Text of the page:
As you read the questions remember this test was given to recent im-migrants many of whom did not speak English. Low scores were attributed to stupidity. Intelligence tests have changed and become more sophisticated since the early days of testing immigrants, and the assumptions that go into the application and interpretation of the test have changed as well. However, one mistaken assumption continues to appear in all of these IQ tests. There is an inference of unchanging ability based upon an observation of performance. The key here is that IQ tests measure cognitive performance, a single event determined by many factors including the social environment, but often researchers are trying to infer ability, or what a person is capable of, given an optimal environmental. Unfortunately, unless we actually optimize the environment, we have no real way of inferring ability from a measure of performance.9 The other problem with IQ testing is one of reification.17 This is the tendency to convert concepts into entities. We assume that intelligence, which is complex and multifaceted, can be measured as a single quantity. How does this play out in reality? Much has been made of the observation that groups of blacks and whites score differently on many IQ tests. This observation is meaningless without information about how blacks and whites would perform on IQ tests if they had identical social histories. It is hard to imagine such circumstances, especially in societies where race is of such immense social importance. Richard Lewontin reported a handful of observations. They are very revealing. In 1974 Tizard studied English orphanage children of white, black, and mixed parentage. These children were admitted into residential nurseries before they were a year old. Each child was given a nonverbal intelligence test at an early age, but only after residing in the orphanages for at least six months. There were indeed consistent differences in IQ performance, differences in favor of blacks.18 A second example is provided by the children of American soldiers of occupation who were left behind to be raised by their German mothers when their fathers returned home. When tested in the German schools, the children of black fathers did slightly better than the children of white fathers.19 These studies, and two that show no correlation between the IQs of black children and the probable amount of their white ancestry, provide all the evidence we have about IQ performance when environments are standardized with respect to racial ancestry. They all point to the same conclusion: there are no biological differences between blacks and whites in whatever it is that is measured by IQ tests under standardized conditions.20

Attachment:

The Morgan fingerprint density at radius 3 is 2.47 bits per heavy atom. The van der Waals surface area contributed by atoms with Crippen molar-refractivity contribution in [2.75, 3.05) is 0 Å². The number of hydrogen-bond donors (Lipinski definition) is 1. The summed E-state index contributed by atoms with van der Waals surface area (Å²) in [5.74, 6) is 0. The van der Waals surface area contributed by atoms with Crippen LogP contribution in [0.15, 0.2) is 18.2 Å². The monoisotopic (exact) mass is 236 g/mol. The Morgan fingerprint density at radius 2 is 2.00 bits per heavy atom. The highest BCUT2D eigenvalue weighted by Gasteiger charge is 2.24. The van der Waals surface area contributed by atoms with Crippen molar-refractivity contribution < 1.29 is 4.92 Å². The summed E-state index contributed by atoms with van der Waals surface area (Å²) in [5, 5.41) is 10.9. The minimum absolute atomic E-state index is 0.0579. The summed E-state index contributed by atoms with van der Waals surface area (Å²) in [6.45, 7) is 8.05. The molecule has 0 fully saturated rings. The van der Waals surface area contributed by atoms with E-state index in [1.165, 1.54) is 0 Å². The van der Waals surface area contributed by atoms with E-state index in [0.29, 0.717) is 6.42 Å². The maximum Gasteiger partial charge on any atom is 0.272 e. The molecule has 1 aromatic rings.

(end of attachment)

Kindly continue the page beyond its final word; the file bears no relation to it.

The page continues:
Henry Goddard suggested in 1912 that there was a relationship between crime, vice, and so called feeble-mindedness.21 He concluded that if one could wipe out the feeble minded the problem of vice and crime would be solved, all one had to do was screen the people who were a burden on society and prevent any more people so afflicted from entering society. Additionally, Goddard noted that defective peoples were not scattered across the globe at random. Feebleminded peoples seemed to be most prevalent among non-Caucasian races. Goddard came to this conclusion by testing immigrants at Ellis Island. He would ask immigrants coming off the boats to reproduce a figure on a piece of paper shown to them a few minutes before. Those who failed to draw well or uttered less than 60 English words in three minutes were judged to be mentally defective.10 Remember these were non English speaking immigrants. It was Madison Grant, in his book The Passing of the Great Race, who assembled the full-blown eugenics platform, incorporating the racism of Gobineau and Goddard with the breeding program of Davenport.22 Grant proposed the elimination of those who were weak or unfit. Grant suggested that crime and disease could be curtailed through sterilization.

"This is a practical, merciful, and inevitable solution of the whole problem, and can be applied to an ever widening circle of social discards, beginning always with the criminal, the diseased, and the insane, and extending gradually to types which may be called weaklings rather than defectives, and perhaps ultimately to worthless race types."22